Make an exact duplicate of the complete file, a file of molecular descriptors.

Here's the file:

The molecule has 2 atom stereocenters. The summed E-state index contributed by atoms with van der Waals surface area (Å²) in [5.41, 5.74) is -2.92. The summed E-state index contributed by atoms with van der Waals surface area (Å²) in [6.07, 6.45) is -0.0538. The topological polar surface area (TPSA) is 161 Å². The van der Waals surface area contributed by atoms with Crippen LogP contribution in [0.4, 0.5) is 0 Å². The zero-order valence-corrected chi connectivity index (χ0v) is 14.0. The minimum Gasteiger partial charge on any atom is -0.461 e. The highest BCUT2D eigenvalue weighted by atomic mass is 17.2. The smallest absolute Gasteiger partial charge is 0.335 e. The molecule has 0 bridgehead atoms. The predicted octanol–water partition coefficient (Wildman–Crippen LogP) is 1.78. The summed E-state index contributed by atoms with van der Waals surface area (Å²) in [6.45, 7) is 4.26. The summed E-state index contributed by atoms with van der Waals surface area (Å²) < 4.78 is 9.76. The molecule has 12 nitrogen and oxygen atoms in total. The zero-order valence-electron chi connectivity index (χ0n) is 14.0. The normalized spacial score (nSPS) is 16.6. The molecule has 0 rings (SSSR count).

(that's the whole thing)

The molecule has 2 atom stereocenters. The summed E-state index contributed by atoms with van der Waals surface area (Å²) in [5.41, 5.74) is -2.92. The summed E-state index contributed by atoms with van der Waals surface area (Å²) in [6.07, 6.45) is -0.0538. The topological polar surface area (TPSA) is 161 Å². The van der Waals surface area contributed by atoms with Crippen LogP contribution in [0.4, 0.5) is 0 Å². The zero-order valence-corrected chi connectivity index (χ0v) is 14.0. The minimum Gasteiger partial charge on any atom is -0.461 e. The highest BCUT2D eigenvalue weighted by atomic mass is 17.2. The smallest absolute Gasteiger partial charge is 0.335 e. The molecule has 0 bridgehead atoms. The predicted octanol–water partition coefficient (Wildman–Crippen LogP) is 1.78. The summed E-state index contributed by atoms with van der Waals surface area (Å²) in [6.45, 7) is 4.26. The summed E-state index contributed by atoms with van der Waals surface area (Å²) < 4.78 is 9.76. The molecule has 12 nitrogen and oxygen atoms in total. The zero-order valence-electron chi connectivity index (χ0n) is 14.0. The normalized spacial score (nSPS) is 16.6. The molecule has 0 rings (SSSR count).